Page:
He gave her hope.


They’re starting a new prompt over at dVerse Poets Pub. They’re calling in Prosery. The prompt is to write a short, 144-word flash fiction piece with a given phrase or sentence in the middle. The given phrase for this first prosery prompt is “When far away an interrupted cry,” which comes from Robert Frost’s poem Acquainted with the Night.



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Sam Hall and Jesus

Johnny Cash is and always will be my number one favorite male singer. The next nine spots on my top ten list move around depending on my mood, but the Man in Black will forever be the master in my book.

My dad was a huge fan also. Any song by Cash brings back memories of listening to his music with my dad. I remember we had these old vinyl albums that were a mix of Cash, Hank Williams, Patsy Cline, Merle Haggard, and a few other original country singers. The center labels were silver and Dad drew pictures on each one so I would know what songs were on it even before I learned to read. My favorite was the picture of the Old Speckled Bird.

When his classic baritone ceased to grace this earth any longer in 2003, I took it almost as hard as when my own father died. It was like it was 1993 and Dad had died all over again.

Even though my son Benton never met his grandfather, I taught him to love Johnny Cash too. I played it in the car often when I was driving him to daycare, school, or swim lessons, and when we went shopping or to a friend’s house.

One time, when Benton was seven or eight, we were driving home from an errand listening to my new iPod. Johnny had been making his comeback with the American Recordings albums produced by Rick Rubin and John Carter Cash, and I had every one that had been released so far, including American IV: The Man Comes Around. That’s what was playing on this particular day.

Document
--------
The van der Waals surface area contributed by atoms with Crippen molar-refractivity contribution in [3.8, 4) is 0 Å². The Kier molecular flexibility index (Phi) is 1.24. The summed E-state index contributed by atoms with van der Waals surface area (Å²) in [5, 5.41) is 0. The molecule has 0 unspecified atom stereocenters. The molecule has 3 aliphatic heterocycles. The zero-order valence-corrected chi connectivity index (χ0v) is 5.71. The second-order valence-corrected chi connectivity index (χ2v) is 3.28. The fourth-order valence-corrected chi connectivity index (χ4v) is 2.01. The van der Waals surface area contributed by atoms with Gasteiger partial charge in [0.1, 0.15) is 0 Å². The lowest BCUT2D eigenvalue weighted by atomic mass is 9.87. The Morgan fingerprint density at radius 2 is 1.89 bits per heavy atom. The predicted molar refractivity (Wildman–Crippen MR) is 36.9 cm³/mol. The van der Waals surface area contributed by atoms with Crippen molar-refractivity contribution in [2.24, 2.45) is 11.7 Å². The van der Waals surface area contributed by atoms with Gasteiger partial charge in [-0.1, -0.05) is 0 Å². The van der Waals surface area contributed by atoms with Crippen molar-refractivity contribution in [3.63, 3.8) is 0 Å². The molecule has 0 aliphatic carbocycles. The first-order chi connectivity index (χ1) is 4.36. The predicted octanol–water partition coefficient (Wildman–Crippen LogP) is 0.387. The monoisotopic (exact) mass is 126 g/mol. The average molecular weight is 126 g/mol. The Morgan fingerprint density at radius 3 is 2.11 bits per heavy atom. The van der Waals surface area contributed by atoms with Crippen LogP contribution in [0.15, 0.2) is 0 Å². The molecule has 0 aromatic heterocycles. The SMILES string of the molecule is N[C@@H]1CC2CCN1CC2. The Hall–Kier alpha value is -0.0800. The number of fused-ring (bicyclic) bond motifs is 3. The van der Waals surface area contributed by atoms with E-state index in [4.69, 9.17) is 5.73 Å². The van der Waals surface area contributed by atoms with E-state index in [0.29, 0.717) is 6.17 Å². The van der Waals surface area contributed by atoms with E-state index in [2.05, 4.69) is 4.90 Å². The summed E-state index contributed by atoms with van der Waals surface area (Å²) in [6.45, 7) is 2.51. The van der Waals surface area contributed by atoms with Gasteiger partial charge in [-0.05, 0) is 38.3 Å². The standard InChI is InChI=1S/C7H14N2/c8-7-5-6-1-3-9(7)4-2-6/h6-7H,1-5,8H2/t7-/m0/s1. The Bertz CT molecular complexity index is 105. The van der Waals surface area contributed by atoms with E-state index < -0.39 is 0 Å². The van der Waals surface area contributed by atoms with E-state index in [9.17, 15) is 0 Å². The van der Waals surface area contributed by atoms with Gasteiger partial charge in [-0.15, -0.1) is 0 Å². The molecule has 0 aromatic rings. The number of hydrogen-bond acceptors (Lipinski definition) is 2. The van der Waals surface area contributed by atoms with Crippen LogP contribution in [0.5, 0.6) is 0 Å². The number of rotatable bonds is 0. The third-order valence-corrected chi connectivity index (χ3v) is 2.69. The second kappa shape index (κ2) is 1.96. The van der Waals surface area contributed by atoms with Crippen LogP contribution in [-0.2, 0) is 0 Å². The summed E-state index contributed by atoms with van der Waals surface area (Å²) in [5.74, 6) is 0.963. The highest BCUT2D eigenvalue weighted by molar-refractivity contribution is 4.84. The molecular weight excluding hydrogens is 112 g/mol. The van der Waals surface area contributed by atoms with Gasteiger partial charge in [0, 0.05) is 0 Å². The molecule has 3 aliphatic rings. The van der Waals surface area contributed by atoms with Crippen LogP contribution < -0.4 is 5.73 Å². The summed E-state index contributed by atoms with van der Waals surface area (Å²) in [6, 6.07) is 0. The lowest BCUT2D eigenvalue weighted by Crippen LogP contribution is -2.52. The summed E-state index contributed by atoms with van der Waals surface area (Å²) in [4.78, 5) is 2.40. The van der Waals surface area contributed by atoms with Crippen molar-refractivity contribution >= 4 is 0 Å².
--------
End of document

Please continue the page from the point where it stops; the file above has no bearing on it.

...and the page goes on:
From out of nowhere Benton asks, “I thought Johnny Cash sang Jesus songs? This is not a Jesus song.”

Paying closer attention to the lyrics I had to agree. “Sam Hall” is about a criminal standing on the gallows about to be hanged for his crimes. But instead of expressing remorse, Sam repeatedly says to those in the crowd, “Damn your eyes.” Yeah, not a Jesus song, and Benton did not like it. So I skipped to the next song, a remake of Depeche Mode’s “Personal Jesus” and all was well.

To this day, whenever I hear “Sam Hall” I can hear Benton in the back seat saying, “I thought Johnny Cash sang Jesus songs?” Now that he’s older, he has a greater appreciation for the range of subjects Cash has dealt with in his long, roller-coaster career. Even the ones about criminals.


I joined a new Facebook group called Everything Memoir with Suzy Flory. Each week Suzy posts a Memoir Starter prompt. I answered the first one as a comment to the post, but this week I had the idea to use her prompts to inspire blog posts.

This week’s prompt was: “What song or band or type of music brings up a memory or strong emotion for you? For this memoir prompt, think of the first time you heard that song, OR a moment when that song played and took you back to a different time in your life—and try to capture that moment in words. Music has the power to transport, to elevate, to transcend, to evoke another time, place, or person. Do that for your readers.”

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I Am the 1% — I’m Not Your Pro-Choice Poster Child

In the raging debate over whether abortion should be legal, those who claim to be pro-choice often cite cases of rape and incest as justifying easy access to abortion. What they fail to mention is that less than 1 percent of abortions are performed on women who are pregnant because of rape or incest.

I am part of that less-than-1-percent. Stop trying to make me your poster child for keeping abortion legal. I don’t want the job.

Pro-choice advocates argue that having legal access to abortion is essential for women’s rights. To have the right to kill our own children in the womb is essential for female empowerment. Okay, maybe they don’t say it quite like that. They use euphemisms like “reproductive autonomy” or “women’s reproductive health.”